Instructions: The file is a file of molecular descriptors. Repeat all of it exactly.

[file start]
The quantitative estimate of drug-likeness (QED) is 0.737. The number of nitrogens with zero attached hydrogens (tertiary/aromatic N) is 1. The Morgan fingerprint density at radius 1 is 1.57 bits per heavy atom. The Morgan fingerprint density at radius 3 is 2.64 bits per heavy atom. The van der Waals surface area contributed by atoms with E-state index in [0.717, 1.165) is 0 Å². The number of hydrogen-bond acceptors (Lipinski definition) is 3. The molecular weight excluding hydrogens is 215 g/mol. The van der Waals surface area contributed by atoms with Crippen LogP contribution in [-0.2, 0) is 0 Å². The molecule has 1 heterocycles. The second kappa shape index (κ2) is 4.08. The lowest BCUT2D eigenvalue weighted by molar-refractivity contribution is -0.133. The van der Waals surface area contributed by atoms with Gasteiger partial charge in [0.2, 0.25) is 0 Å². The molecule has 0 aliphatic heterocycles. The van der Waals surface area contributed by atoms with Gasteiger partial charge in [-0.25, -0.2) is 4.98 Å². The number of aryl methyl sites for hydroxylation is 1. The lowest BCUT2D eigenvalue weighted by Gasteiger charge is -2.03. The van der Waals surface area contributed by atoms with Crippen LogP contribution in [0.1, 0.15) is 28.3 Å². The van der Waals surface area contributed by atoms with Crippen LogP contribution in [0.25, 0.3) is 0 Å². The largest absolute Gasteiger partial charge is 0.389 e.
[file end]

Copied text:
The quantitative estimate of drug-likeness (QED) is 0.737. The number of nitrogens with zero attached hydrogens (tertiary/aromatic N) is 1. The Morgan fingerprint density at radius 1 is 1.57 bits per heavy atom. The Morgan fingerprint density at radius 3 is 2.64 bits per heavy atom. The van der Waals surface area contributed by atoms with E-state index in [0.717, 1.165) is 0 Å². The number of hydrogen-bond acceptors (Lipinski definition) is 3. The molecular weight excluding hydrogens is 215 g/mol. The van der Waals surface area contributed by atoms with Crippen LogP contribution in [-0.2, 0) is 0 Å². The molecule has 1 heterocycles. The second kappa shape index (κ2) is 4.08. The lowest BCUT2D eigenvalue weighted by molar-refractivity contribution is -0.133. The van der Waals surface area contributed by atoms with Gasteiger partial charge in [0.2, 0.25) is 0 Å². The molecule has 0 aliphatic heterocycles. The van der Waals surface area contributed by atoms with Gasteiger partial charge in [-0.25, -0.2) is 4.98 Å². The number of aryl methyl sites for hydroxylation is 1. The lowest BCUT2D eigenvalue weighted by Gasteiger charge is -2.03. The van der Waals surface area contributed by atoms with Crippen LogP contribution in [0.1, 0.15) is 28.3 Å². The van der Waals surface area contributed by atoms with Crippen LogP contribution in [0.25, 0.3) is 0 Å². The largest absolute Gasteiger partial charge is 0.389 e.